Banterra community room will be temporary courtroom
Apr 10, 2014 | 748 views | 0 0 comments | 7 7 recommendations | email to a friend | print
With the county’s large courtroom still off limits to the public, Tuesday morning, the dilemma of where to locate a temporary courtroom was solved.

After little over an hour in closed session to discuss collective bargaining and property acquisition, Massac County commissioners returned to open session at 10:46 a.m. and approved a motion entering into a license agreement with Banterra Bank to utilize the bank’s community room, located in the basement, as a temporary courtroom. The motion was approved with all the commissioners voting in favor.

The only item that will have to be addressed is the construction of a bench, on which the judge, circuit clerk, witness stand and court reporter would be located. The board approved a motion for a claim to be expended from the contingencies fund, not to exceed $10,000 for the construction of the bench.

Another motion was made to accept the union contracts with the state’s attorney’s and treasurer’s offices. The contracts are for a period of two years, according to Massac County State’s Attorney Patrick Windhorst. He also said they include a two percent raise each year and require employees to pay for 10 percent of the cost of their health care insurance premiums. Also in the contracts is new employees will have fewer vacation and personal days, whereas current employees are “grandfathered,” in and will follow the previous vacation and personal time schedule.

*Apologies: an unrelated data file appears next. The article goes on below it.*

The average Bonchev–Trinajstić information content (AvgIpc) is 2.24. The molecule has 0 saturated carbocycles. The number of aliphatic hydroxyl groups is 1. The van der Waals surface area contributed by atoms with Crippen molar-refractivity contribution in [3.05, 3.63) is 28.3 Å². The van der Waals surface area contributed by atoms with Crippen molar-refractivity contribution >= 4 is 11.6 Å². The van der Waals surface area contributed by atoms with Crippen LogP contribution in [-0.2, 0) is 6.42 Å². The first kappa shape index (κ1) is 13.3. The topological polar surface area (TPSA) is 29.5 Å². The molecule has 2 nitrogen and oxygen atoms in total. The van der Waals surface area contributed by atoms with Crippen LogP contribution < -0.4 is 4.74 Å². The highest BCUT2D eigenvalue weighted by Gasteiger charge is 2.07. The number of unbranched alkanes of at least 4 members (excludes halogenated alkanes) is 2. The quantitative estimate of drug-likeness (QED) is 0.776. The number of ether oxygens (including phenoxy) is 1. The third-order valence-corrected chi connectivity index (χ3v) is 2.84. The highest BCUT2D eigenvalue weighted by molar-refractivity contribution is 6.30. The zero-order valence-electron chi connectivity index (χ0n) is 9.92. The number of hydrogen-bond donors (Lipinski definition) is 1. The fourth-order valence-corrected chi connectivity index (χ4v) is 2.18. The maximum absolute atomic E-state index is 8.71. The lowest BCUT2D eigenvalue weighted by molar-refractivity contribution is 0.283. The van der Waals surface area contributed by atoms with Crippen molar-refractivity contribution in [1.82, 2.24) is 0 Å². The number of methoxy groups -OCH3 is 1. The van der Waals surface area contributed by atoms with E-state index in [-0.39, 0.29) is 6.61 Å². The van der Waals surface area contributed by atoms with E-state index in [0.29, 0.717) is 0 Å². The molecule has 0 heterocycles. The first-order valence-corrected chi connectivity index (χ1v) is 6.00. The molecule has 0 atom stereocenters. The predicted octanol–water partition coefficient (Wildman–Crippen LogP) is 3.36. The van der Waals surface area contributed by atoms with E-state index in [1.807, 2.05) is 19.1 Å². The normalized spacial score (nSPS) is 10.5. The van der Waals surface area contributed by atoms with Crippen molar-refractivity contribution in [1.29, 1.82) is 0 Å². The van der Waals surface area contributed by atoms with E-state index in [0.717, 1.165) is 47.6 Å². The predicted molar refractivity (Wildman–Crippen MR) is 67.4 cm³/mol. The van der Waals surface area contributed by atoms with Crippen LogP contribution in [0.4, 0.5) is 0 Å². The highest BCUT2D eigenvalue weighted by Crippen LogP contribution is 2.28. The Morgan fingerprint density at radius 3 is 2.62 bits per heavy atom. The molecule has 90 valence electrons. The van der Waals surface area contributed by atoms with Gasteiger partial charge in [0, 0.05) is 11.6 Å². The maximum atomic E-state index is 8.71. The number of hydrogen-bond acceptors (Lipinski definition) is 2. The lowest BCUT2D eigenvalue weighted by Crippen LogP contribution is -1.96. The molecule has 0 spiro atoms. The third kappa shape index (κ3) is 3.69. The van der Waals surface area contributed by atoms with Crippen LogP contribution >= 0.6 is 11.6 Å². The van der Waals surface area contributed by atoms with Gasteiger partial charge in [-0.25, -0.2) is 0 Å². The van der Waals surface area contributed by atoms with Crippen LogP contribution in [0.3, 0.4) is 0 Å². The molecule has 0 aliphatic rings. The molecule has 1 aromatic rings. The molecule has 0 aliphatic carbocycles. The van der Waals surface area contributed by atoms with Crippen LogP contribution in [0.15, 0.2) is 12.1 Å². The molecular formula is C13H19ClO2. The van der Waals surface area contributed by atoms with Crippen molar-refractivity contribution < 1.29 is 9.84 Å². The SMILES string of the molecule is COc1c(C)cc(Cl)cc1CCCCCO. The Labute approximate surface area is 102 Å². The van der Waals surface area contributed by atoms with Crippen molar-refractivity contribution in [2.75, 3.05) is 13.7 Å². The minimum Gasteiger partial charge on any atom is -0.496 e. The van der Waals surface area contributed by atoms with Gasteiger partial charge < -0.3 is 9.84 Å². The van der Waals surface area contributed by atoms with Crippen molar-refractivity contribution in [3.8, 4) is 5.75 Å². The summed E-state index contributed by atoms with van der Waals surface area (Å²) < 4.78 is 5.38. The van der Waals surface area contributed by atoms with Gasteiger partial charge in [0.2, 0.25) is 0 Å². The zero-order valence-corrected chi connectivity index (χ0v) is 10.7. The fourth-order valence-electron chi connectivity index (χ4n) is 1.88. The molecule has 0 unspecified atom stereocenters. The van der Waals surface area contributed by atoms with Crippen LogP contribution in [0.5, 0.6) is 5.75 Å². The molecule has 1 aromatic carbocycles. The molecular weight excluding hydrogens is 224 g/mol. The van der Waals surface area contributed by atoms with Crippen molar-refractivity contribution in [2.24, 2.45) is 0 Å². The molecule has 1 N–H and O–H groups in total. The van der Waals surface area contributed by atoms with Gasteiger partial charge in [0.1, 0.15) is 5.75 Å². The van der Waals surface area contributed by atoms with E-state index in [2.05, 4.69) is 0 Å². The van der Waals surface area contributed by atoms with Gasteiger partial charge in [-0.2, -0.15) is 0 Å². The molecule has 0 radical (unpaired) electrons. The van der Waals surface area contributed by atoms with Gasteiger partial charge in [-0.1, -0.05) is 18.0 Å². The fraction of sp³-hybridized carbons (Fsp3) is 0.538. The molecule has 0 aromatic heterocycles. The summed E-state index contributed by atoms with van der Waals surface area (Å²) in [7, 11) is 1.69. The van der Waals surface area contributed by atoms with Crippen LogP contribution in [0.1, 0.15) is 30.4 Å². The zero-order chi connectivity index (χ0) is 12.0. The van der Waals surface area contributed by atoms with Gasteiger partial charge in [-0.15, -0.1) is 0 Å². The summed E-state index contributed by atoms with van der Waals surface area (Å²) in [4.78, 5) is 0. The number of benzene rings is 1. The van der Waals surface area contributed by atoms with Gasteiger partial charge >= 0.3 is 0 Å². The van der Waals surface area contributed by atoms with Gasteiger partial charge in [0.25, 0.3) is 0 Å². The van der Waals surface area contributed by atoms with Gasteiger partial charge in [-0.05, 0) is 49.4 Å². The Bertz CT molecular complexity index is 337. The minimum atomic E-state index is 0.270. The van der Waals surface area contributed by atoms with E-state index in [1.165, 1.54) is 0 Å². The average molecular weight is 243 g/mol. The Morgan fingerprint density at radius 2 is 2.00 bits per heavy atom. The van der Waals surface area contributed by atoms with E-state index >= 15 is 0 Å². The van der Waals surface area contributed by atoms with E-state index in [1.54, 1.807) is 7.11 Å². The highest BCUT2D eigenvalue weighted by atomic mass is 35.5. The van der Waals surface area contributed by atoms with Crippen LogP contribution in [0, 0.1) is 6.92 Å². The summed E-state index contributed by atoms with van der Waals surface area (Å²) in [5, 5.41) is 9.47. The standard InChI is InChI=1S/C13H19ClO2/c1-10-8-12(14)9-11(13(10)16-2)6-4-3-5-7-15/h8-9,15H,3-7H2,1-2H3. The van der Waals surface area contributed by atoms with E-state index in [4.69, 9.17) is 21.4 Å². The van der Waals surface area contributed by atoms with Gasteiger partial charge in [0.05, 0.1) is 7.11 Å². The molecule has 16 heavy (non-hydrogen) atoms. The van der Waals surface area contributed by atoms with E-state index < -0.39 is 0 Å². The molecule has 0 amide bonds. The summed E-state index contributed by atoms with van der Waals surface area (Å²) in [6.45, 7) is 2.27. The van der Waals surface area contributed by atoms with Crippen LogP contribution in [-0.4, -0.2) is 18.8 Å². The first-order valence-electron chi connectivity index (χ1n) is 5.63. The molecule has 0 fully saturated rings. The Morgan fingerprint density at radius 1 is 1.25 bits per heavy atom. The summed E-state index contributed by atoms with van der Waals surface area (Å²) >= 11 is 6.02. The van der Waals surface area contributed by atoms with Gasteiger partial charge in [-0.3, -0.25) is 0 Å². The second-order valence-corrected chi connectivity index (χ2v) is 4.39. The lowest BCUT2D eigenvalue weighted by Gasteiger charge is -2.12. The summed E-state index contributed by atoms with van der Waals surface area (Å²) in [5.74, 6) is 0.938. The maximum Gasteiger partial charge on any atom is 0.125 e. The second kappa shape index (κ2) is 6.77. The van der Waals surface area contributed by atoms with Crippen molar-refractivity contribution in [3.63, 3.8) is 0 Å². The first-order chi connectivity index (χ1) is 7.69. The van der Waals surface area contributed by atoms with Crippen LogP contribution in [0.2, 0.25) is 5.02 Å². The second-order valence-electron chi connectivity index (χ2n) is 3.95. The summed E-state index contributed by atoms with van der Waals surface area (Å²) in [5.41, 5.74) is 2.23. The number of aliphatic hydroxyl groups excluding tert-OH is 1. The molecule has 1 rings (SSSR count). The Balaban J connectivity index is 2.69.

Weber said he does not feel the contracts are a responsible use of taxpayers’ dollars, especially when the taxpayers’ courthouse is in such a bad condition. Weber explained employees are paid for an eight-hour workday when the county only receives about six and one-half hours of labor. He also said employees could get up to 25 vacation days in addition to paid sick time.

Commissioners Jayson Farmer and Jerel Childers voted to approve the motion, with Commission Chair Jeff Weber opposing the motion. “They wanted more and I wanted more,” stated Weber.

The only other major action came after a visit from Frank Walsh, a Cedar Lane subdivision resident who resides on Holly Lane. Walsh said his deed, the platt, which was adopted by the county on May 19, 1998, and the road name sign all spell the road name as Holly.

However, Walsh said in the U.S. Post Office’s database, the road name is spelled Holley. His purpose was to get the road name spelled correctly so that it would alleviate getting mail and packages delivered correctly.

County Clerk John Taylor looked up the road name in the county’s tax information system, which also spells it Holly.

After the board talked by phone to Massac-Metropolis 911 Director Keith Davis, he said he would need some form of official documentation from the board, noting the correct spelling and he would submit a change to the phone company, which maintains a master street address guide, which is then sent to the post office.

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